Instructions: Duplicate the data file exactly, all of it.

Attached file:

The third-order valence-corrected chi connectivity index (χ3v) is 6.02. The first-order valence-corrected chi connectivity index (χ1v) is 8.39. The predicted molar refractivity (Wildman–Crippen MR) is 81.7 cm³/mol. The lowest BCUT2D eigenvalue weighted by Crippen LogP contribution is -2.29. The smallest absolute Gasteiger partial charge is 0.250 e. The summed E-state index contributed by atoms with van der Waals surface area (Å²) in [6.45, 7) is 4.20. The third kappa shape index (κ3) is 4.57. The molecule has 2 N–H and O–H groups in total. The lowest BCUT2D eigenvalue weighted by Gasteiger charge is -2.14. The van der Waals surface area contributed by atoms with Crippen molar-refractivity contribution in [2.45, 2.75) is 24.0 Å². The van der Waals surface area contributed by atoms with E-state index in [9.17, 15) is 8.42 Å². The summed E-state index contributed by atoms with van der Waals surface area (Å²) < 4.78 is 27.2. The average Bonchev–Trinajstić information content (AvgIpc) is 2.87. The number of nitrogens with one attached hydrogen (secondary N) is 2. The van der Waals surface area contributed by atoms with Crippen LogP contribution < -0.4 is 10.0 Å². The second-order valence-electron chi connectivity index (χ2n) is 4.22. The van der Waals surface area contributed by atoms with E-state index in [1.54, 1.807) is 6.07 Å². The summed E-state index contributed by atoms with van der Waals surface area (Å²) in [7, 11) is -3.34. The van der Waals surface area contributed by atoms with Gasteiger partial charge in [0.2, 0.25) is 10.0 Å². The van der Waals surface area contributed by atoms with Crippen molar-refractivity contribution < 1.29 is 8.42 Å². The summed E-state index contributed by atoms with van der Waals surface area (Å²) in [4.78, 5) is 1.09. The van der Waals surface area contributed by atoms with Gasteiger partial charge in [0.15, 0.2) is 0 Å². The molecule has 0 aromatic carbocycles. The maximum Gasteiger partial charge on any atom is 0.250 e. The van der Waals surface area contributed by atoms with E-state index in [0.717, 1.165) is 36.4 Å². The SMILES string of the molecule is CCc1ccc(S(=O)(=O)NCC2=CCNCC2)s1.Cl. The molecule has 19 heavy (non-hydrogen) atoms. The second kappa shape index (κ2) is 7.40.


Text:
The third-order valence-corrected chi connectivity index (χ3v) is 6.02. The first-order valence-corrected chi connectivity index (χ1v) is 8.39. The predicted molar refractivity (Wildman–Crippen MR) is 81.7 cm³/mol. The lowest BCUT2D eigenvalue weighted by Crippen LogP contribution is -2.29. The smallest absolute Gasteiger partial charge is 0.250 e. The summed E-state index contributed by atoms with van der Waals surface area (Å²) in [6.45, 7) is 4.20. The third kappa shape index (κ3) is 4.57. The molecule has 2 N–H and O–H groups in total. The lowest BCUT2D eigenvalue weighted by Gasteiger charge is -2.14. The van der Waals surface area contributed by atoms with Crippen molar-refractivity contribution in [2.45, 2.75) is 24.0 Å². The van der Waals surface area contributed by atoms with E-state index in [9.17, 15) is 8.42 Å². The summed E-state index contributed by atoms with van der Waals surface area (Å²) < 4.78 is 27.2. The average Bonchev–Trinajstić information content (AvgIpc) is 2.87. The number of nitrogens with one attached hydrogen (secondary N) is 2. The van der Waals surface area contributed by atoms with Crippen LogP contribution < -0.4 is 10.0 Å². The second-order valence-electron chi connectivity index (χ2n) is 4.22. The van der Waals surface area contributed by atoms with E-state index in [1.54, 1.807) is 6.07 Å². The summed E-state index contributed by atoms with van der Waals surface area (Å²) in [7, 11) is -3.34. The van der Waals surface area contributed by atoms with Gasteiger partial charge in [0.2, 0.25) is 10.0 Å². The van der Waals surface area contributed by atoms with Crippen molar-refractivity contribution < 1.29 is 8.42 Å². The summed E-state index contributed by atoms with van der Waals surface area (Å²) in [4.78, 5) is 1.09. The van der Waals surface area contributed by atoms with Gasteiger partial charge in [0.15, 0.2) is 0 Å². The molecule has 0 aromatic carbocycles. The maximum Gasteiger partial charge on any atom is 0.250 e. The van der Waals surface area contributed by atoms with E-state index in [0.717, 1.165) is 36.4 Å². The SMILES string of the molecule is CCc1ccc(S(=O)(=O)NCC2=CCNCC2)s1.Cl. The molecule has 19 heavy (non-hydrogen) atoms. The second kappa shape index (κ2) is 7.40.